Talk with the Doc: Laughter truly is good medicine

Dr. Jim Surrell, Journal columnist

Laughter is a normal and natural physiologic response to certain stimuli with widely acknowledged psychological benefits. Current research shows us that laughter may also have serious positive physiological effects for those who engage in it on a regular basis. The words laughter and humor, though often used interchangeably, have different definitions. Humor refers to the stimulus, such as a joke, which evokes a response. In contrast, laughter refers to a physical reaction characterized by a distinct repetitive vocal sound, certain facial expressions, and contraction of various muscle groups.

I am sure we have all heard the term that “Laughter is Good Medicine”, and this is certainly true. The following information has been reported by the United States National Library of Medicine. First, where does laughter come from? Our laughter is stimulated from two different sources. Most of our laughter would be considered spontaneous laughter that is triggered by an external source. That is, we laugh at something that we heard or saw, or somebody says or does something that makes us laugh. This would be our reaction to seeing a good comedy show or hearing a comedian that we thought was really funny. The second and much less common source of our laughter comes from within. This laughter is triggered by our thinking of or recalling something that just makes us laugh.

With regard to whether our laughter is triggered from an outside source, or from within, our brain is not able to distinguish between these two sources. Therefore, scientists who have studied laughter believe that similar benefits occur, regardless of the source of the laughter. They also conclude that the benefits of laughter are many.

Here are just some of the beneficial side-effects of laughter. Laughter has been shown to offer physiological, psychological, social, spiritual, and overall quality-of-life benefits. There really are no negative effects of laughter and it should go without saying that laughter is really good for us. Scientifically speaking, there are absolutely no medical reasons not to laugh, and as stated in strict medical terms, there are no contraindications to laughter.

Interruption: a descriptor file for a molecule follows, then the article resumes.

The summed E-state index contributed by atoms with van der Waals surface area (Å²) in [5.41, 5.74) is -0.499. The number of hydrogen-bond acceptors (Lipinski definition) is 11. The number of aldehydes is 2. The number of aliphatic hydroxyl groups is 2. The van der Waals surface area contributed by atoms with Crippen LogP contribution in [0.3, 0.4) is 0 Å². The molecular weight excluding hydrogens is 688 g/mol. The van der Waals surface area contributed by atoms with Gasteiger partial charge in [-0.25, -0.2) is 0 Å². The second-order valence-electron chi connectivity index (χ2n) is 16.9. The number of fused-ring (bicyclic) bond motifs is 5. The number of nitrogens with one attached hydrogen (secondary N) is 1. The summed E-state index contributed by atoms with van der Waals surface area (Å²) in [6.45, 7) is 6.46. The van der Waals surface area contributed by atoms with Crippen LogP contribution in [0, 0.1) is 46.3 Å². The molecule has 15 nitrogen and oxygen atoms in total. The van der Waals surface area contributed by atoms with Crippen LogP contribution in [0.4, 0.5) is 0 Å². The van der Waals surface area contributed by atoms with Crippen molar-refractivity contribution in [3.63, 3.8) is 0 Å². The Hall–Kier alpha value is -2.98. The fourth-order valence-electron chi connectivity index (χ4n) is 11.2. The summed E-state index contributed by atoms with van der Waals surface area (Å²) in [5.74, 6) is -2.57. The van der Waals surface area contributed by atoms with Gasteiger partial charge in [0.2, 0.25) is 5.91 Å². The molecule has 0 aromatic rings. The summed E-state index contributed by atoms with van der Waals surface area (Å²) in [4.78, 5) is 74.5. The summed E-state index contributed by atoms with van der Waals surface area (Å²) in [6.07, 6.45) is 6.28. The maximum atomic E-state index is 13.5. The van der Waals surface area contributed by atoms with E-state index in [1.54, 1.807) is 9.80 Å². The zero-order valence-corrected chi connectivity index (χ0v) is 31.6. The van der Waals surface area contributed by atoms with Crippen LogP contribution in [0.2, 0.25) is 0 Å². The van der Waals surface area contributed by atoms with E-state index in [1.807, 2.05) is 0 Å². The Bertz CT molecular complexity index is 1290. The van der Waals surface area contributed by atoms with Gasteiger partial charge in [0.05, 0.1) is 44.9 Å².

Medical specialists at the Mayo Clinic and elsewhere have studied the effects of humor with regard to medicine and healing. They all agree that laughter does provide multiple healthy benefits. First, it is clear that laughter can be a great form of stress relief. As more and more scientific studies are being done to look at the effects of laughter and one’s health, the evidence continues to confirm the many positive things that laughter does for all of us. For example, when we have a good laugh, we tend to breathe more deeply so we take in more oxygen. This stimulates our lungs, our heart, and our muscles. Laughter can also stimulate circulation and this will help with muscle relaxation, which helps reduce many of the physical symptoms of stress. Laughter may also ease any pain we may be experiencing by causing our body to produce its own natural painkillers, known as endorphins.

Let me close with a few of my summertime jokes to hopefully get some healthy laughter from you.

* When should you go on red, and stop on green? When you are eating your summer watermelon.

* What did Lake Superior say to the beach on the first day of summer? Nothing, it just gave a wave.

* Why do fish stay in school and never graduate? Their grades are always below “Sea Level”.

* The cow was thrilled as she just delivered her summer baby. She was “decaffeinated”.

* Why do summer Seagulls avoid flying around the bay? So they won’t be called Bagels.

Let us all recall that there are many health benefits to laughter and humor and I sincerely wish you all a most joyful Upper Peninsula summer with all your family and friends.

EDITOR’S NOTE: Dr. Jim Surrell is the author of “The ABC’s For Success In All We Do” and the “SOS (Stop Only Sugar) Diet” books.Contact Dr. Surrell by email at sosdietdoc@gmail.com.


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